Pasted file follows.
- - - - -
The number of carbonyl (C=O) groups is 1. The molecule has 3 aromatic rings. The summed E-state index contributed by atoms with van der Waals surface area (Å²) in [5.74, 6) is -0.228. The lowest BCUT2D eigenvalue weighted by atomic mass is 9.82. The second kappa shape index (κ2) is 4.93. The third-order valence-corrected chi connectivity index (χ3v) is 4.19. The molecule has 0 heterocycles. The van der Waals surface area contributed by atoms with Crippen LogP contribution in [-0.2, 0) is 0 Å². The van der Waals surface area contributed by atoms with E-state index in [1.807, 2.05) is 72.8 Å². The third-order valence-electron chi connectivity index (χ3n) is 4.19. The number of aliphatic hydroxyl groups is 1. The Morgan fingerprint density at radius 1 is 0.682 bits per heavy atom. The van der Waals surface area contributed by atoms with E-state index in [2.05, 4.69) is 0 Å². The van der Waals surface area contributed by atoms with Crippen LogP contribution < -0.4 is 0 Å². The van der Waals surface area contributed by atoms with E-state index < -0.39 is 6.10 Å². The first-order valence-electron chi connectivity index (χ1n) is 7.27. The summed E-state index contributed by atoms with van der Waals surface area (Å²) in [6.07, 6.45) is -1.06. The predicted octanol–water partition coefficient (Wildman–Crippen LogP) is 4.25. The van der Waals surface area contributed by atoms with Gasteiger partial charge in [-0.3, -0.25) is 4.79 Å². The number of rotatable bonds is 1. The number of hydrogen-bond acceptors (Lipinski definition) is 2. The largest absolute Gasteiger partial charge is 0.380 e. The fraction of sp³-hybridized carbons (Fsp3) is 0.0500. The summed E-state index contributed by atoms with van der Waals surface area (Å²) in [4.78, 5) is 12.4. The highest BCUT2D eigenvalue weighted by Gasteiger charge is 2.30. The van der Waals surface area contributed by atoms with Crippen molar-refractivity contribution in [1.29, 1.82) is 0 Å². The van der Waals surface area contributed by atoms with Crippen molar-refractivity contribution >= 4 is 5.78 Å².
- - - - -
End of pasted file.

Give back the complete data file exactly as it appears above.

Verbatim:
The number of carbonyl (C=O) groups is 1. The molecule has 3 aromatic rings. The summed E-state index contributed by atoms with van der Waals surface area (Å²) in [5.74, 6) is -0.228. The lowest BCUT2D eigenvalue weighted by atomic mass is 9.82. The second kappa shape index (κ2) is 4.93. The third-order valence-corrected chi connectivity index (χ3v) is 4.19. The molecule has 0 heterocycles. The van der Waals surface area contributed by atoms with Crippen LogP contribution in [-0.2, 0) is 0 Å². The van der Waals surface area contributed by atoms with E-state index in [1.807, 2.05) is 72.8 Å². The third-order valence-electron chi connectivity index (χ3n) is 4.19. The number of aliphatic hydroxyl groups is 1. The Morgan fingerprint density at radius 1 is 0.682 bits per heavy atom. The van der Waals surface area contributed by atoms with E-state index in [2.05, 4.69) is 0 Å². The van der Waals surface area contributed by atoms with Crippen LogP contribution < -0.4 is 0 Å². The van der Waals surface area contributed by atoms with E-state index < -0.39 is 6.10 Å². The first-order valence-electron chi connectivity index (χ1n) is 7.27. The summed E-state index contributed by atoms with van der Waals surface area (Å²) in [6.07, 6.45) is -1.06. The predicted octanol–water partition coefficient (Wildman–Crippen LogP) is 4.25. The van der Waals surface area contributed by atoms with Gasteiger partial charge in [-0.3, -0.25) is 4.79 Å². The number of rotatable bonds is 1. The number of hydrogen-bond acceptors (Lipinski definition) is 2. The largest absolute Gasteiger partial charge is 0.380 e. The fraction of sp³-hybridized carbons (Fsp3) is 0.0500. The summed E-state index contributed by atoms with van der Waals surface area (Å²) in [4.78, 5) is 12.4. The highest BCUT2D eigenvalue weighted by Gasteiger charge is 2.30. The van der Waals surface area contributed by atoms with Crippen molar-refractivity contribution in [1.29, 1.82) is 0 Å². The van der Waals surface area contributed by atoms with Crippen molar-refractivity contribution >= 4 is 5.78 Å².